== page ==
Ignition Interlock Device: Effective tool or dangerous device?

CREATED May 15, 2012

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MILWAUKEE - Ignition Interlock Devices are meant to make Wisconsin roads safer, but some claim the devices are posing more dangers.

In Wisconsin, IIDs must be installed in every vehicle owned by a repeat drunk driver.  First time offenders with a Blood Alcohol Content (BAC) of .15 are also required to use them.

"The device prevents the vehicle from starting if the driver blows a BAC above .02," John Vose, of MADD Wisconsin said.  "There's been a significant reduction in drunk driving fatalities and accidents (due to IIDs)."

But not everyone thinks the devices are safe.

"They're scary," said David Woods, of Door County.  "These things are dangerous even though I'm not drunk when I'm driving."

Woods, a repeat drunk driver, has an IID equipped in his vehicle. His issue: the Rolling Retests.  The device, at any time, will demand the driver to re-submit a breathalyzer test.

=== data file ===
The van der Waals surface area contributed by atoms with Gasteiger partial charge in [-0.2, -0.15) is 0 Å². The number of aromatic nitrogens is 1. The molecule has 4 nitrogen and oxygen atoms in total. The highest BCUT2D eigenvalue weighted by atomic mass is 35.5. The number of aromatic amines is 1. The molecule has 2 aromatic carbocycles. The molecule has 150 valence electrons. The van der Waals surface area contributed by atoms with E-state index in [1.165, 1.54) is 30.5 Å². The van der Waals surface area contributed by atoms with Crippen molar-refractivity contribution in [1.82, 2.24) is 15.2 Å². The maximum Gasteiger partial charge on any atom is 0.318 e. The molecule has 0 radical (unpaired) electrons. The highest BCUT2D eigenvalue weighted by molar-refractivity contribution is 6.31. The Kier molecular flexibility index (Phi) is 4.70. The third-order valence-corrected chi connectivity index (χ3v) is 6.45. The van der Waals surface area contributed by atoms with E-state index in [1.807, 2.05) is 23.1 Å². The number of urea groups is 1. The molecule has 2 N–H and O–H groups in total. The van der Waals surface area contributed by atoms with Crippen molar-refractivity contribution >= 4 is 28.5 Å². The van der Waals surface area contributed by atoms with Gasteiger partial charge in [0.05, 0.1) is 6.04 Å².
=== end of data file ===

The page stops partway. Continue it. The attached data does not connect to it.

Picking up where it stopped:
"It only gives you 20 seconds of warning before you have to comply with the device," Woods explained.  "If you don't (comply), your horn starts blaring and the lights start flashing."

One Rolling Retest nearly caused Woods to drive off the road, he claimed.

"It sends the driver into a panic," Woods said.

Vose isn't convinced.

"That is an extreme reaction," Vose said.  "If the driver isn't able to pull to the side of the road, the car continues to run.  It doesn't stop."

Woods understands why the IIDs are used, but believes the devices aren't preventing drunk driving.

"If someone is going to drive drunk, they don't care if they have an IID or not," he said.